The Three’s Passion: Deceit

“Deceit” is the emotional pattern of Threes – in Enneagram language, the pattern is called the “passion” or “vice” associated with the type — and this includes deceiving others by playing roles rather than being real, not disclosing information that could make them look bad, and, when they are up against the wall, outright lying. Even more, the deceit involves self-deceit. Over time, they come to believe that the image they have worked so hard to create is who they really are. Their lives become a series of press releases that they believe are true, and their deceit is used in the service of maintaining their image of success and avoiding failure at all cost.

John Edwards long list of deceits

It was a one-night stand.

She’s not my [love] child.

Andrew Young is the father.

No money was paid to her from campaign funds.

Keep Rielle away from Elizabeth.

I love my wife.

I’m renewing my wedding vows.

I’m a man of integrity and family values.

I speak for those who have no voice.

I did not beat my cancer-stricken wife (oops, he hasn’t said that yet!) even though I used her cancer to catapult my candidacy (oops, that didn’t work!).

Self-Mastery Levels for Threes

The three self-mastery levels offer insight into what John Edwards has become, where he likely was for more of his life, and what he could have been.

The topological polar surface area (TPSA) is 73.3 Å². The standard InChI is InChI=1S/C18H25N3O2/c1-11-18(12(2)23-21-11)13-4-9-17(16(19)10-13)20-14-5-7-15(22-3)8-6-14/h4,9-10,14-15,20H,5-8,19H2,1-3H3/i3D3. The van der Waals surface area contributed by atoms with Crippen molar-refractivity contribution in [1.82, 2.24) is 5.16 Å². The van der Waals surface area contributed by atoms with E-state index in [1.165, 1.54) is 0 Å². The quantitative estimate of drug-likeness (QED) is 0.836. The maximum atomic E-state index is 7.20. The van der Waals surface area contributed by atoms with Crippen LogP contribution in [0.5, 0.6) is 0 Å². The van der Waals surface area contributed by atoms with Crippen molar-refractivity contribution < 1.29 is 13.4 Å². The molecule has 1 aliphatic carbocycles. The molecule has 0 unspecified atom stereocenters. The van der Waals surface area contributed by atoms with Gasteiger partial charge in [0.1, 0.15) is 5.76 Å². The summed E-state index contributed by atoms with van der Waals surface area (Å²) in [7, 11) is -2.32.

The following description of low self-mastery for Enneagram Threes, taken from my book What Type of Leader Are You?, aptly describes the John Edwards we know today.

Low Self-Mastery: The Calculator

Core fear: Extreme fear of failure, since failure would make a Three feel that he or she has no value.

At the lowest level of self-mastery, Threes may be described as phony, self-serving, opportunistic, and a variety of other adjectives that are often used to depict people who go after whatever they want (usually, the external trappings of success – e.g., money, status, and fame) with little regard for anyone or anything that stands in their way. Although they become extremely isolated, these Threes hide their inner emptiness by believing that they actually are the image or façade they have created. However, that image is only a shell masking a hollow interior.